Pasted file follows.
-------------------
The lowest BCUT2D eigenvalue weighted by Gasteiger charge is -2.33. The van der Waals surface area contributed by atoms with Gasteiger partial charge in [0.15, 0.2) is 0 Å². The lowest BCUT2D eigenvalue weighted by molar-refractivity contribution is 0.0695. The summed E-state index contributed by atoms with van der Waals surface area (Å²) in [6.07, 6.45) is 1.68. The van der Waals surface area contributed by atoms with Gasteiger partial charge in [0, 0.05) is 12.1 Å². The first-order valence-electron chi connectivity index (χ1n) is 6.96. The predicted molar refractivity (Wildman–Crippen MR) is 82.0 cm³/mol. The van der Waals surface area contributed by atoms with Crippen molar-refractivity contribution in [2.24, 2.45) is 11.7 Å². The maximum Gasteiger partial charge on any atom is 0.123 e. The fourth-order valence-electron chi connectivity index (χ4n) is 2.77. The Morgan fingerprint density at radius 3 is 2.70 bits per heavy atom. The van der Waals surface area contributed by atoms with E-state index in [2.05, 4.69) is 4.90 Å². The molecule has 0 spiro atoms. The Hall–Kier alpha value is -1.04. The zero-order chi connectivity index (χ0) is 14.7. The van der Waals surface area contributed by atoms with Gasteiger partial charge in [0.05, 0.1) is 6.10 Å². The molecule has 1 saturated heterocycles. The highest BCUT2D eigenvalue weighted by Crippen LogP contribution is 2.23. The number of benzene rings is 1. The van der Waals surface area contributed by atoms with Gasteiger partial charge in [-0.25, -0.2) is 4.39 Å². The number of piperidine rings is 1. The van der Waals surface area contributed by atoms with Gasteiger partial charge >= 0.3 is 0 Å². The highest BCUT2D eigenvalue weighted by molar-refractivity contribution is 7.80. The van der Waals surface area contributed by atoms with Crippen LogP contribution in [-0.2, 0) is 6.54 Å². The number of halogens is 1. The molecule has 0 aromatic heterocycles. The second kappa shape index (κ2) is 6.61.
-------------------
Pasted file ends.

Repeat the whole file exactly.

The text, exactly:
The lowest BCUT2D eigenvalue weighted by Gasteiger charge is -2.33. The van der Waals surface area contributed by atoms with Gasteiger partial charge in [0.15, 0.2) is 0 Å². The lowest BCUT2D eigenvalue weighted by molar-refractivity contribution is 0.0695. The summed E-state index contributed by atoms with van der Waals surface area (Å²) in [6.07, 6.45) is 1.68. The van der Waals surface area contributed by atoms with Gasteiger partial charge in [0, 0.05) is 12.1 Å². The first-order valence-electron chi connectivity index (χ1n) is 6.96. The predicted molar refractivity (Wildman–Crippen MR) is 82.0 cm³/mol. The van der Waals surface area contributed by atoms with Crippen molar-refractivity contribution in [2.24, 2.45) is 11.7 Å². The maximum Gasteiger partial charge on any atom is 0.123 e. The fourth-order valence-electron chi connectivity index (χ4n) is 2.77. The Morgan fingerprint density at radius 3 is 2.70 bits per heavy atom. The van der Waals surface area contributed by atoms with E-state index in [2.05, 4.69) is 4.90 Å². The molecule has 0 spiro atoms. The Hall–Kier alpha value is -1.04. The zero-order chi connectivity index (χ0) is 14.7. The van der Waals surface area contributed by atoms with Gasteiger partial charge in [0.05, 0.1) is 6.10 Å². The molecule has 1 saturated heterocycles. The highest BCUT2D eigenvalue weighted by Crippen LogP contribution is 2.23. The number of benzene rings is 1. The van der Waals surface area contributed by atoms with Gasteiger partial charge in [-0.25, -0.2) is 4.39 Å². The number of piperidine rings is 1. The van der Waals surface area contributed by atoms with Gasteiger partial charge >= 0.3 is 0 Å². The highest BCUT2D eigenvalue weighted by molar-refractivity contribution is 7.80. The van der Waals surface area contributed by atoms with Crippen LogP contribution in [-0.2, 0) is 6.54 Å². The number of halogens is 1. The molecule has 0 aromatic heterocycles. The second kappa shape index (κ2) is 6.61.